On a quiet February morning, Loryn Nalic lit the wood-fired oven at Balkan Treat Box (8103 Big Bend, Webster Groves; 314-733-5700)
, warmly illuminating the space holding the new brick-and-mortar location for her wildly popular food truck of the same name.
As the flames danced in front of her, Loryn was flooded with emotion — her dream of owning a restaurant was actualized. She remembered working as a server, bartender, pastry chef and just about every role in the restaurant business along the way. "You name it, I've done it," she says.
The moment "was intense... hard to put into words," Loryn says. "I'm just so grateful."
But though Loryn had dreamt of living above her restaurant, she and her husband Edo settled for next door instead, after the neighboring space that used to house Stratton's Cafe became available. "They just don't make [buildings] like they used to," Loryn jokes.
While the couple enjoyed critical acclaim
and financial success with the food truck, owning a restaurant "was always the plan," Loryn says. Patrons can expect the same creative Bosnian-inspired recipes that made the truck a hit, only this time with an expanded menu made possible by having more space and storage.
One of the truck's calling cards, a wood-burning oven, is also a sizable, copper-finished highlight of the new restaurant. Its warmth and delicious aromas emanate from just behind the counter for customers to admire.
It gets put to use too, with each of the menu's various breads baking inside before finding their way onto a dish.
"It's the small imperfections... those little blisters," Edo Nalic says, that make the bread just right.
Favorites such as the pide, a wood-fired flat bread with a choice of protein or veggies along with herbs, kajmak, ajvar and more, are made ready-to-order.
While Edo Nalic hails from Bosnia originally and spent time in Little Bosnia's restaurant scene, the couple combines and fuses other flavors from the Balkan region. Turkish, Croatian and other influences show up on the menu. "We want to broaden the spectrum," Edo Nalic says. "We don't want to focus on one narrow [identity]."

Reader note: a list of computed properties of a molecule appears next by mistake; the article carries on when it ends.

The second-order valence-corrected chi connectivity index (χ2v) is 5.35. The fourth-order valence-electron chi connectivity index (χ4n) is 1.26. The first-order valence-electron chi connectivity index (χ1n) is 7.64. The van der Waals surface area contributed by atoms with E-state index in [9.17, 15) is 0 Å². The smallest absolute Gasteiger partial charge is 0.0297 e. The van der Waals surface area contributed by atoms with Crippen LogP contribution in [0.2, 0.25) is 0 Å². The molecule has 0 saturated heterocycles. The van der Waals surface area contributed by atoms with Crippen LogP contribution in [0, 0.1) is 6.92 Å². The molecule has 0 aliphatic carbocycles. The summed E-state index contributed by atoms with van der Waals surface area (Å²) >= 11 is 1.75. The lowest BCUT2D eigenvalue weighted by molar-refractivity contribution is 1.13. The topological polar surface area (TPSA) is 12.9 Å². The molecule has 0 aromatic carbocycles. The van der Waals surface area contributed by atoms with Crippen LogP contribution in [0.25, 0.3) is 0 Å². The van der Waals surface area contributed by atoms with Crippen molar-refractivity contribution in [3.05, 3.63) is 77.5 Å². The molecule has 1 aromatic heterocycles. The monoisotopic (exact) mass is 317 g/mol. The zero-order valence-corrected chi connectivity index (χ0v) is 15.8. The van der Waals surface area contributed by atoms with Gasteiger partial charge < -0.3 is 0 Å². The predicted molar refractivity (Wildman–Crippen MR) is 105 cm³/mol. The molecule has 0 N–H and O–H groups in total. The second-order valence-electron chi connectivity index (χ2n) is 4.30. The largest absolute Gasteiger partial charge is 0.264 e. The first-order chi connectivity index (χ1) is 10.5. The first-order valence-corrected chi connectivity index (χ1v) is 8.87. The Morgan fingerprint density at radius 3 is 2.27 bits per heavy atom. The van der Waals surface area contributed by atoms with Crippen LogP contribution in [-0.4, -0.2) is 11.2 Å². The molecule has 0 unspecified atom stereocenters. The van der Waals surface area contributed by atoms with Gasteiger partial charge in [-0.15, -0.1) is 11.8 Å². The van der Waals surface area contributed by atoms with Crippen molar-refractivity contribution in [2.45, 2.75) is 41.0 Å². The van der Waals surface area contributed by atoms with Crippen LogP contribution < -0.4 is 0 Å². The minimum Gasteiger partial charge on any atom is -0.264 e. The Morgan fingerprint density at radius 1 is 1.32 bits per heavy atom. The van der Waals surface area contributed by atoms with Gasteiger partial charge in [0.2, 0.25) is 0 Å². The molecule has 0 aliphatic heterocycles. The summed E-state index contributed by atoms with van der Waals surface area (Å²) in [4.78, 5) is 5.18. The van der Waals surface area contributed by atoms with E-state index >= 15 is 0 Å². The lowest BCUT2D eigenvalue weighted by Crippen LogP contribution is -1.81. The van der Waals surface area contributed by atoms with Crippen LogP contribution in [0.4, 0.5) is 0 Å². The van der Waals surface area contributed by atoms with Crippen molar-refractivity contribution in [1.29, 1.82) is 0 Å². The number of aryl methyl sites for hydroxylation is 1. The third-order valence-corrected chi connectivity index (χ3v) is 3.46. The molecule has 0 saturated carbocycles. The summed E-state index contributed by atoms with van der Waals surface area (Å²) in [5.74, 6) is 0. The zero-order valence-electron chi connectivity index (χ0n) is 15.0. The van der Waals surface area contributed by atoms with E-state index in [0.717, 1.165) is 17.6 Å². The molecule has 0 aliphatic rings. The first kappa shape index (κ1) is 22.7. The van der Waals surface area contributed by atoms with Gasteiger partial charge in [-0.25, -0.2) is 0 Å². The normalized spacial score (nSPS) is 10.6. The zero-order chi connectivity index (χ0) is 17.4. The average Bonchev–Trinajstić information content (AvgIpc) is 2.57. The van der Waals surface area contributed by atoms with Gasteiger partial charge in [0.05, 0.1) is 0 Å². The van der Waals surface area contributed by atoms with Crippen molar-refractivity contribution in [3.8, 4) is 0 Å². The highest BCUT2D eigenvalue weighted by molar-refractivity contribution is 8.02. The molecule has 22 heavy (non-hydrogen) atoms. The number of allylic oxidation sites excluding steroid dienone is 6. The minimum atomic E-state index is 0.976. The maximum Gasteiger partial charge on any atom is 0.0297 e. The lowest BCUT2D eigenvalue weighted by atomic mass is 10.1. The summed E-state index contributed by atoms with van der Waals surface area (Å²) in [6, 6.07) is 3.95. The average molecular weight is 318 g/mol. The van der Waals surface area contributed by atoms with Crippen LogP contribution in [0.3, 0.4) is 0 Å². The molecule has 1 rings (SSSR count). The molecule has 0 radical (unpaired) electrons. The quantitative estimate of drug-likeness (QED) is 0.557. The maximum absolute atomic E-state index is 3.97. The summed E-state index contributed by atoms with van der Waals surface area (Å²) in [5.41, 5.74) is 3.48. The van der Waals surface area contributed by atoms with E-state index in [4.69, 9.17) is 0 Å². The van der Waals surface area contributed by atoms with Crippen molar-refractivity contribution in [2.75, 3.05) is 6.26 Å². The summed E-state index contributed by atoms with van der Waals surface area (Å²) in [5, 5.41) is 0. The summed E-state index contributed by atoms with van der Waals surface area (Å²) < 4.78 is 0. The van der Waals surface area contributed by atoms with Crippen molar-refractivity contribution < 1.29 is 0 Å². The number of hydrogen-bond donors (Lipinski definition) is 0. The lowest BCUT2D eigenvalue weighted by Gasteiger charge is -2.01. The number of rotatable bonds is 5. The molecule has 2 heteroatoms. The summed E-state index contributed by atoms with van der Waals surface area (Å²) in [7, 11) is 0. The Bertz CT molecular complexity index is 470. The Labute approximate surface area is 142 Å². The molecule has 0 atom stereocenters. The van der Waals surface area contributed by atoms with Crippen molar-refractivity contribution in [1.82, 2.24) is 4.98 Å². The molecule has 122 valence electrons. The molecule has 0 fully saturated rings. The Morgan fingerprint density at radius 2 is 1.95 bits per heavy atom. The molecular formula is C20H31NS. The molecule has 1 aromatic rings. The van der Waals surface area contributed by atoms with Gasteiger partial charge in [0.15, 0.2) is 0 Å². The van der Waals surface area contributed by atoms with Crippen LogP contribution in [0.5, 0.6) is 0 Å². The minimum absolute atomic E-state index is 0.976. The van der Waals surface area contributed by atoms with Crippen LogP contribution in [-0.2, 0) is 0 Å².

Edo Nalic recalls a Turkish customer excited to try the lahmacun pide. "If it was just Bosnian, he would not be coming," Edo says.
"It's just fun to watch everyone experience it," his wife says. In that spirit, most offerings are available as vegetarian and vegan options, furthering Balkan Treat Box's inclusivity.
The space also shows the touches of a community, with the Nalics, family members and friends coming together to renovate the 1,825-square-foot spot. Edo's father shaped and built the wood oven. Loryn hand-made the light fixtures, sawed more than 2,000 blocks of wood for a decorative wall and built the copper sculpture of the Balkan states now hanging in the restaurant. "I'm a plumber's daughter," Loryn says of her handiness.
"We have wonderful friends and family that stepped up and really gave us a push. The restaurant community started feeding us everyday," Edo says.
"Thank goodness, because we were broke," Loryn adds.
The pair are more than ready for their creation to open tomorrow, having started renovations back in August. The restaurant is fast-casual (customers order at the counter) and hours are flexible at this point, dependent on supply. The Nalics aim to get their liquor license by April, although they are unsure which wine and spirits will make the cut.
The Nalics seem to be well at home in the popular stretch of Big Bend, literally and metaphorically. They aim to be here for the long-term, hoping to pass down the eatery to their two children who haven't quite grown an interest for the food industry — yet.
"We want to be here. This is our life and this is what we want to do with it," Loryn says.
Scroll down for more photos of the new Balkan Treat Box.